Petersen's Die Hard knockoff on Air Force One is hijacked by a terrific and highly capable Dolby Atmos soundtrack that nicely improves on an already outstanding TrueHD track enjoyed on the Blu-ray. Surrounds are continuously employed in a variety of ways, from subtle ambient effects like the bustling commotion aboard the plane to more aggressive activity like the loud, crackling grumble of jet fighters. Such moments display excellent directionality and flawless panning from the rears and sides to the fronts and vice versa, generating an enveloping 360° environ that's marvelously satisfying. Many of those atmospherics also fluidly travel into the overheads on several occasions, most notably in the last quarter of the movie when the action intensifies. Even during quieter sequences aboard the plane, the ceiling channels are often employed to maintain an immersive hemispheric soundfield.
The sound design also benefits from the extra breathing room across the entire front soundstage, as background noises move between the three channels and off-screen effortlessly, providing the movie with a highly-engaging sense of spatial presence. The only issue of concern is a somewhat limited mid-range that, at times, seems too bright, exhibiting a bit of distortion during the loudest, most chaotic sequences and explosions while also feeling clipped in the upper frequencies. This was an issue with its lossless counterpart, but for the most part, the object-based option maintains strong clarity and good fidelity while cleanly prioritizing the vocals above the most ear-piercing moments. The low-end isn't particularly impressive or memorable, but the bass is adequate with some satisfying room-shaking oomph and heft where it matters, making the high-rez track a fun addition. (Audio Rating: 88/100)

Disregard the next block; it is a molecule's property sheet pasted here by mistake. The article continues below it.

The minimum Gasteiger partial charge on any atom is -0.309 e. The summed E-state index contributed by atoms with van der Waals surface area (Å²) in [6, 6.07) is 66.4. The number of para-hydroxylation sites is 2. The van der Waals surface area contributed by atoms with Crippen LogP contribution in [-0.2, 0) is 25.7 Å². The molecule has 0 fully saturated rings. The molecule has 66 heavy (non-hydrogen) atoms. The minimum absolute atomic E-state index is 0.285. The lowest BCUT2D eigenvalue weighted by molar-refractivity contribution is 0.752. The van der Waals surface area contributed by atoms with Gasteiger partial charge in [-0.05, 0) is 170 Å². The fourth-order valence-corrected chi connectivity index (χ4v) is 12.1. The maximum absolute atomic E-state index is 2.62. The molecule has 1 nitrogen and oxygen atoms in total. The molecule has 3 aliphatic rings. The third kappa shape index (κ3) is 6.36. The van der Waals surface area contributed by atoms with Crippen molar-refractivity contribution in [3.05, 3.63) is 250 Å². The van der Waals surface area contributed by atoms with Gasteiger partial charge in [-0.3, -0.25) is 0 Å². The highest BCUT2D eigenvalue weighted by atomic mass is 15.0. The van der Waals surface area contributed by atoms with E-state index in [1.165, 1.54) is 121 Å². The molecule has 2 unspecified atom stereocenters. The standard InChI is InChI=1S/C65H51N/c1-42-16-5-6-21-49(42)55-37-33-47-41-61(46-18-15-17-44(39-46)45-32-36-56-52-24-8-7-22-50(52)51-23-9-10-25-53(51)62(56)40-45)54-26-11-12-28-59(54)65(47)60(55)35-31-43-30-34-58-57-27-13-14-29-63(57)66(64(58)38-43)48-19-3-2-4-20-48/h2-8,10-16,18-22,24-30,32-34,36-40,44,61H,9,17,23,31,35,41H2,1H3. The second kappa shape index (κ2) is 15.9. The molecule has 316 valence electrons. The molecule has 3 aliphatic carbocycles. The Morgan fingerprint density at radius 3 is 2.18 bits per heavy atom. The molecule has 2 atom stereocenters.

The UHD shares the same commentary track heard on the Blu-ray, but Sony also throws in the original theatrical trailer for good measure.
Of all the Die Hard knockoffs that flooded theaters throughout the 1990s, Wolfgang Petersen's Air Force One is certainly one of the better imitators, a political action thriller that actually delivers while surprisingly feeling fresh and original. Starring Harrison Ford and Gary Oldman representing opposing forces in the aftermath of a post-Cold War reality, the film remains genuinely entertaining twenty years later, garnering a well-earned following. The action thriller safely lands on Ultra HD with a beautiful 4K HDR10 presentation that improves on its HD SDR counterpart and a highly-satisfying Dolby Atmos soundtrack that will rock home theaters. Porting over the same disappointing selection of supplements as the Blu-ray, the overall UHD package is nonetheless worth a look.